Dance Your Ph.D.

From Wikipedia, the free encyclopedia
  (Redirected from Dance Your PhD)
Jump to navigation Jump to search

Dance Your Ph.D. is an annual contest which challenges scientists to interpret their PhD research as dance.[1] The contest was started in 2008 by science journalist John Bohannon,[2][3] under the auspices of continuing sponsors Science Magazine and the American Association for the Advancement of Science.[1] The winners are chosen by an expert panel of scientists and artists.[4]

Contest categories[edit]

Entries for the contest are divided into four categories[5] and the four winners receive prizes of $500 or, for the best of the four, $1000:[1][6]

  • Biology
  • Physics
  • Chemistry
  • Social Science

References[edit]

  1. ^ a b c "The "Dance Your Ph.D." Contest". The “Dance Your Ph.D.” Contest. Archived from the original on 23 November 2018. Retrieved 23 November 2018.
  2. ^ Weingarten, Elizabeth (20 October 2011). "You Move Like a Sex-Crazed Fruit Fly". Slate. The Slate Group, a Graham Holdings Company. Archived from the original on 28 February 2018. Retrieved 28 February 2018.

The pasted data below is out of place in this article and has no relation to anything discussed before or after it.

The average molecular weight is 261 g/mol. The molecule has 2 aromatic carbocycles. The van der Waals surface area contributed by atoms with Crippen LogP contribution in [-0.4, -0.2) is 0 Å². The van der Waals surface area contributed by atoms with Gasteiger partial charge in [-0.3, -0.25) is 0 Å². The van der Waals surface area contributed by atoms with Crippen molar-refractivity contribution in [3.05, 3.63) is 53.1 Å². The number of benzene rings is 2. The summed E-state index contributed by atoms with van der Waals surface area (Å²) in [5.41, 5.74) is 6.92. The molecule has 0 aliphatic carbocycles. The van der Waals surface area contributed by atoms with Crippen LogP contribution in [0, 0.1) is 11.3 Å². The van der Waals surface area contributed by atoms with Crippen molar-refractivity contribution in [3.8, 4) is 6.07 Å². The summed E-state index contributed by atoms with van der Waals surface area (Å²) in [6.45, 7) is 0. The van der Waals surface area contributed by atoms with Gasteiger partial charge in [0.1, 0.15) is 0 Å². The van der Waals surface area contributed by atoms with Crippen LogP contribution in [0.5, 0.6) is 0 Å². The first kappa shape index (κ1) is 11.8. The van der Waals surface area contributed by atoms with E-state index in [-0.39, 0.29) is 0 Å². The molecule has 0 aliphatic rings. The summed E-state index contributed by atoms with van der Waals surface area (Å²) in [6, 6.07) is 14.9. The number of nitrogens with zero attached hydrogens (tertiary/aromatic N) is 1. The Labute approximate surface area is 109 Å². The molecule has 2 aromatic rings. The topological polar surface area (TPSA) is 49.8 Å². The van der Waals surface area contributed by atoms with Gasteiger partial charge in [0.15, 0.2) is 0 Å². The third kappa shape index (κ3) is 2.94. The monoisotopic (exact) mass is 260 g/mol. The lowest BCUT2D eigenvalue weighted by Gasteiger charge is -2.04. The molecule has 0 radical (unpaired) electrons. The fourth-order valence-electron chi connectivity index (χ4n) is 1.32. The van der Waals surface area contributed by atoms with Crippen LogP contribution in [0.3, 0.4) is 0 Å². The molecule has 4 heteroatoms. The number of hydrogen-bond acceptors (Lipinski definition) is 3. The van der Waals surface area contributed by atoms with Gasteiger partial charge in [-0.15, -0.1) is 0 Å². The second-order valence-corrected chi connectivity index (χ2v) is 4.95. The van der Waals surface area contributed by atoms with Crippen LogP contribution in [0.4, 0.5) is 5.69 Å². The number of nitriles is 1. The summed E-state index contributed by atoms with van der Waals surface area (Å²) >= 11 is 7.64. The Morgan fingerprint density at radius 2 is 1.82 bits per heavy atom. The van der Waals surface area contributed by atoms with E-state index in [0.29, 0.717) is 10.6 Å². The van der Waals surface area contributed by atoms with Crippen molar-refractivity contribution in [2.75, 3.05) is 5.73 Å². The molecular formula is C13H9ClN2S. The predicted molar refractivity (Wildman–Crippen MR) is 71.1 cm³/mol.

3. ^ Tierney, John (20 November 2008). "Dancing With the Scientists". Tierney Lab Blog. The New York Times Company. Archived from the original on 18 September 2018. Retrieved 18 September 2018.
  4. ^ Krisch, Joshua (4 November 2014). "Acrobats, Mayo Addicts and Drones Win the 2014 "Dance Your Ph.D." Contest". Scientific American. Scientific American, a Division of Nature America, Inc. Archived from the original on 6 March 2016. Retrieved 6 March 2016.
  5. ^ "Frequently Asked Questions". The “Dance Your Ph.D.” Contest. Archived from the original on 22 November 2018. Retrieved 22 November 2018.
  6. ^ Bohannon, John (26 October 2016). "And the winner of this year's Dance Your Ph.D. contest is …". Science. American Association for the Advancement of Science. Archived from the original on 1 December 2018. Retrieved 1 December 2018.

External links[edit]

  • ^ "This Year's Videos". The “Dance Your Ph.D.” Contest. Archived from the original on 22 April 2018. Retrieved 22 April 2018.